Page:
Maximum PC|August 2020
After more than a decade of dominance, Intel has fallen behind its main rival, AMD. Jeremy Laird investigates where Intel went wrong and how it will fight back
Jeremy Laird

WHAT, EXACTLY, has happened to Intel? The once unassailable leader in both PC processors and chip manufacturing generally now looks second-best by almost every conceivable technological metric. AMD’s CPUs appear cleverer. TSMC’s manufacturing technology seems more advanced. Intel, it seems, has completely lost its way.

Even in the mobile PC space, which Intel has absolutely owned for decades, AMD’s new Renoir APU has the edge. Likewise, how is it that AMD has offered PCI Express 4.0 on desktop PCs for a year, but Intel hasn’t even announced future support for what is a crucial highspeed interconnect?

Things are so bad that Apple is said to be planning to ditch Intel in favor of its own ARM-based processors. Worse, Intel itself is rumored to be considering TSMC as a manufacturing partner for selected future products, including its first consumer graphics card in decades. Truly, that would be the ultimate humiliation.

Or would it? Last year, despite those issues, Intel enjoyed record revenues of $72 billion. In fact, in pure commercial terms Intel’s main problem has been keeping up with demand for its chips from so-called hyperscalers. That’s the likes of Amazon, Microsoft, Google, Facebook et al, who simply can’t get enough of Intel’s Xeon processors. Meanwhile, there are good reasons to think that Intel will soon be back on track when it comes to both chip manufacturing and CPU architectures.

WHAT SINGLE thing summarizes Intel’s woes? Try “10nm.” Chip production technology isn’t Intel’s only failing—a strong case could also be made for the company becoming ever more complacent over the past decade when it comes to CPU architectures—but 10nm? What a disaster.

By 10nm, of course, we mean a specific production process or node used to manufacture computer chips. The measurement 10nm refers, in theory, to the size of the smallest features inside the chip. In practice, the monikers attached to production processes and the actual size of components like transistor gates inside a PC processor have become somewhat estranged in recent years. There probably isn’t any individual feature that actually measures 10nm within a “10nm” Intel CPU.

That arguable lack of direct correlation between feature size and the description of a given node becomes even more problematic when it comes to comparing process technologies from competing manufacturers. But more on that in a moment. For now, what matters is that 10nm is Intel’s latest production process and surely its most troubled. Originally, 10nm was due to arrive way back in 2015. Here, in the second half of 2020, 10nm still only makes up a small minority of Intel’s production. You can’t buy a 10nm desktop or server CPU from Intel. Only mobile processors for laptops and tablets have moved to 10nm, and even then just some of Intel’s low and ultra-low-power range have moved to 10nm. Others have been refreshed on 14nm.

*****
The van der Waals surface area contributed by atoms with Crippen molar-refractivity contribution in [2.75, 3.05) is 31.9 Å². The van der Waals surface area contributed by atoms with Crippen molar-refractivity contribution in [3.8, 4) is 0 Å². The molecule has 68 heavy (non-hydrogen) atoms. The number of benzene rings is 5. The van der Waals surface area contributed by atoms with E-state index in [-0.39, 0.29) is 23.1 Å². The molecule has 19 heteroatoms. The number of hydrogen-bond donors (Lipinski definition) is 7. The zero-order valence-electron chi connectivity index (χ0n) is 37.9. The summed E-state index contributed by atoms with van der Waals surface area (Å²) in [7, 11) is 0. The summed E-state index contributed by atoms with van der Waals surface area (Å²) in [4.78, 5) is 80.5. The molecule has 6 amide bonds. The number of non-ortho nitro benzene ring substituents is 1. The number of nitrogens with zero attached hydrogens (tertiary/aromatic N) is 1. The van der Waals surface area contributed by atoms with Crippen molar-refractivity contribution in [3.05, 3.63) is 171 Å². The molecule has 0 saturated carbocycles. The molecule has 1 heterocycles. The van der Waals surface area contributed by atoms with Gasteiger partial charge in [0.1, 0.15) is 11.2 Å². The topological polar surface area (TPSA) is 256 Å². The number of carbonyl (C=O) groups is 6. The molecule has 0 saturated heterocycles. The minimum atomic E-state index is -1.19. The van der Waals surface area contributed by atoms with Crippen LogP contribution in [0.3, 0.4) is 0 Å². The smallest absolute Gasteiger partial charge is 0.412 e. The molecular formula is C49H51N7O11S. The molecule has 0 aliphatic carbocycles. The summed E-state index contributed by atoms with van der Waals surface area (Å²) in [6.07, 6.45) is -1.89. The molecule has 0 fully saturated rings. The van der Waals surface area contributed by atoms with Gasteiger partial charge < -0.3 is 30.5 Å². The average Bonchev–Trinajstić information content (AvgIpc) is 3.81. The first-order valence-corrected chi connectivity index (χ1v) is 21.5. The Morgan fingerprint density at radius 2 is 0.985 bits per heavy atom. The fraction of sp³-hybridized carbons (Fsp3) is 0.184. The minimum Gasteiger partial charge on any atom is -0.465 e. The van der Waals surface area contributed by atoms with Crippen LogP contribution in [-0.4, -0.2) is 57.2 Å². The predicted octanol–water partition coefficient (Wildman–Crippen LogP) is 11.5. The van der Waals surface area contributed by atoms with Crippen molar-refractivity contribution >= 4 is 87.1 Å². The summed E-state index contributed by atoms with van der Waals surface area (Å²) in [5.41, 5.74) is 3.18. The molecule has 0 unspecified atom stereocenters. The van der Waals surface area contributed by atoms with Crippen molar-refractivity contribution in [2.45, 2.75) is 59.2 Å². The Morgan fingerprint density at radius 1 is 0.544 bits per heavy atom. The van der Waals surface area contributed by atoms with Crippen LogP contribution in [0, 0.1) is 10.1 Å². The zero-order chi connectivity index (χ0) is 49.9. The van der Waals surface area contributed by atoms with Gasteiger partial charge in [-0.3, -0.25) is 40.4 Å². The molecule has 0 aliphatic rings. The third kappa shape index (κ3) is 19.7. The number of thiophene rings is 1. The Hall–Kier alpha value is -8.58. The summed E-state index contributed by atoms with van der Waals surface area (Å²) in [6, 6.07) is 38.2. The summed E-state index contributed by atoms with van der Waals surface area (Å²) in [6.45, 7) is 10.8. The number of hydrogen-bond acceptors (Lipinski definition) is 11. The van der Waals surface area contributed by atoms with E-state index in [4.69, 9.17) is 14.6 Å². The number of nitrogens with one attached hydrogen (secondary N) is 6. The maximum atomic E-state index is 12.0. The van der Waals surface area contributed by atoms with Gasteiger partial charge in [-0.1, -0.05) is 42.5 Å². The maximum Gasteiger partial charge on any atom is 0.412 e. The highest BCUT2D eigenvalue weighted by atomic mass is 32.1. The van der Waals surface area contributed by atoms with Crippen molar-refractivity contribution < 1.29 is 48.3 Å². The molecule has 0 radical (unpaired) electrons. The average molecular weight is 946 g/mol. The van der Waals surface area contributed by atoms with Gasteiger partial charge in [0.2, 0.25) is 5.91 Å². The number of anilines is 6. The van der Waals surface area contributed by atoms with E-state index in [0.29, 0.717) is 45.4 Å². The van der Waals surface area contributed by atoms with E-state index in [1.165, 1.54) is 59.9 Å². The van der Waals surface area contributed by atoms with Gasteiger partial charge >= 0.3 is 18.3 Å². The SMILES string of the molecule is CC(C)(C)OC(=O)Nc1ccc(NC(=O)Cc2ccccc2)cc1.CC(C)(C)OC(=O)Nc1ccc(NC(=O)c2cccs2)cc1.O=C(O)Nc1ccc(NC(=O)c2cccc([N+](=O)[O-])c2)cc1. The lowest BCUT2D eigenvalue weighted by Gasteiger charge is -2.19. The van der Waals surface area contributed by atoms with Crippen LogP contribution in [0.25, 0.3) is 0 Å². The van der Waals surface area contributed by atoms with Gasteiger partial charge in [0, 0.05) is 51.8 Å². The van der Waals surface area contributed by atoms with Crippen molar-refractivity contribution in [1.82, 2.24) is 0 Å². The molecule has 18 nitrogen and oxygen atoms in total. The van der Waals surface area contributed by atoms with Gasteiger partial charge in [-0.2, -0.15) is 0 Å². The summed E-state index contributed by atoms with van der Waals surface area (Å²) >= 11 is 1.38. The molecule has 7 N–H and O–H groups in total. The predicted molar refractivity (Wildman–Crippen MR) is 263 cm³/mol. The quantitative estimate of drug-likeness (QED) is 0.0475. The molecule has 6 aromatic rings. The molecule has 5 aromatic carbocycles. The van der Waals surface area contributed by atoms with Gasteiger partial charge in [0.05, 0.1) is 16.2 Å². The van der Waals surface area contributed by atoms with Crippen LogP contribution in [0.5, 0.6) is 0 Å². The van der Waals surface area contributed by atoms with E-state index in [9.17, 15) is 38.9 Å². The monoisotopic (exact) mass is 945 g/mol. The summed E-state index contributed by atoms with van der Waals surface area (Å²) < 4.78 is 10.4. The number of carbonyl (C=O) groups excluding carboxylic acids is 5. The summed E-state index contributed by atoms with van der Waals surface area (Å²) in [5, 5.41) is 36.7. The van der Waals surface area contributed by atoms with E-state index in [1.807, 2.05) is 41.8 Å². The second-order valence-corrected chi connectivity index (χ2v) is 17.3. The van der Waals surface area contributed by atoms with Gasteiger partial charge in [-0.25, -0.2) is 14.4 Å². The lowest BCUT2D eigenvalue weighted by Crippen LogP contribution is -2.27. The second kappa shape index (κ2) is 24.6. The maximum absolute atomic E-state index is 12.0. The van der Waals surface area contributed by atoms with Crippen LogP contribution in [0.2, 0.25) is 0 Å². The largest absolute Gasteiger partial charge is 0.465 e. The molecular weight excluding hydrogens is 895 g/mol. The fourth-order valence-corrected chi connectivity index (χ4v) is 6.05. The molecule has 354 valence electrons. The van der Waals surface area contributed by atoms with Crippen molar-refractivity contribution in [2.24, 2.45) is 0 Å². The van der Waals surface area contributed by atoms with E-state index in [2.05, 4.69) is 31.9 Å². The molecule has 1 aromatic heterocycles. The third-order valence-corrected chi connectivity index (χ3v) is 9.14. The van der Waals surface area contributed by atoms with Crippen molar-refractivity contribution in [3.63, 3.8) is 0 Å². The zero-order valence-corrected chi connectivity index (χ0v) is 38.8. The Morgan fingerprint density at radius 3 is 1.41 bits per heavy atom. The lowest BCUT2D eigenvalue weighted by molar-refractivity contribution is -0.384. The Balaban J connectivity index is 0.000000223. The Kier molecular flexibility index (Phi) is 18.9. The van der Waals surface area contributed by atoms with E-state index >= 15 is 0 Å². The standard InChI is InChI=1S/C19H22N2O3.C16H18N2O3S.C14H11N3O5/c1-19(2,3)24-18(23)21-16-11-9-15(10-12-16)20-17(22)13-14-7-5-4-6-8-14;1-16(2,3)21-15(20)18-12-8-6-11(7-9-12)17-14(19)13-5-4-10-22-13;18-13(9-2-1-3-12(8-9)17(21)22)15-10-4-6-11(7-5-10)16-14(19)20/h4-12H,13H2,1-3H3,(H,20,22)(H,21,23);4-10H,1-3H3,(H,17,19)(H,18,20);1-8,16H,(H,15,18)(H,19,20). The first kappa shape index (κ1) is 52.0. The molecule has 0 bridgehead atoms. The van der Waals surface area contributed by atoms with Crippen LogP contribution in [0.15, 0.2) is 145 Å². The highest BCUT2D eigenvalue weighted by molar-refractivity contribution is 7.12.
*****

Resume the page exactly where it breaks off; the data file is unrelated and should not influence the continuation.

The context for all this—the self-imposed metric by which Intel can unambiguously be said to have fallen short—is Moore’s Law. For the uninitiated, Moore’s Law is the assumption that computer chips either double in complexity or halve in cost—or some mix of the two, depending on your objectives— every couple of years. It dates back to observations made between 1958 and 1965 by Intel co-founder Gordon Moore. It has since proven remarkably prescient. At least it did until the last decade, when the first signs emerged that chip engineers were beginning to bump up against the laws of physics.

But the wider trials and tribulations of semiconductor manufacturing—as individual transistors approach the size of a handful of atoms and begin to suffer from arcane quantum effects such as tunnelling—are a story for another day and another feature. It’s the specifics of Intel’s 10nm process that matter for now.

Very likely, Intel’s problems boil down to a combination of over-ambition, the end of the line for a certain manufacturing technology, and, just maybe, complacency and a lack of investment. According to Intel CEO Bob Swan, Intel’s problems with 10nm are “somewhat a function of what we’ve been able to do in the past, which in essence was defying the odds. At a time when it was getting harder and harder, we set a more and more aggressive goal. From that, it just took us longer.”


For the 10nm node, that aggressive goal means improving transistor density by a factor of 2.7. In other words, for a given area of processor die area, the 10nm node contains 2.7 times as many transistors as the previous 14nm node. If it’s more numbers you want, the 14nm process clocks in at 37.5 million transistors per square millimeter, while the 10nm node achieves just over 100 million by the same metric. That dramatic advance in density makes 10nm demonstrably more aggressive than other recent node transitions from Intel. The 2.5 times step from 22nm to 14nm was quite impressive, but 32nm to 22nm represented a density improvement of 2.1 times, while 45nm to 32nm was pegged at 2.3 times.

Comprehension of these variable density improvements helps to explain the aforementioned difficulty comparing production nodes from competing manufacturers. By way of example, Intel’s 10nm density of 100.8 million transistors per square millimeter is actually slightly superior to the 96.5 million transistors achieved by rival manufacturer TSMC’s initial 7nm node (TSMC claims 113.9MTr/ mm2 for its refined 7nm node). All three of Samsung’s 7nm nodes also come in at slightly under the 100 million mark.


You can read up to 3 premium stories before you subscribe to Magzter GOLD

Log in, if you are already a subscriber


Get unlimited access to thousands of curated premium stories, newspapers and 5,000+ magazines


August 2020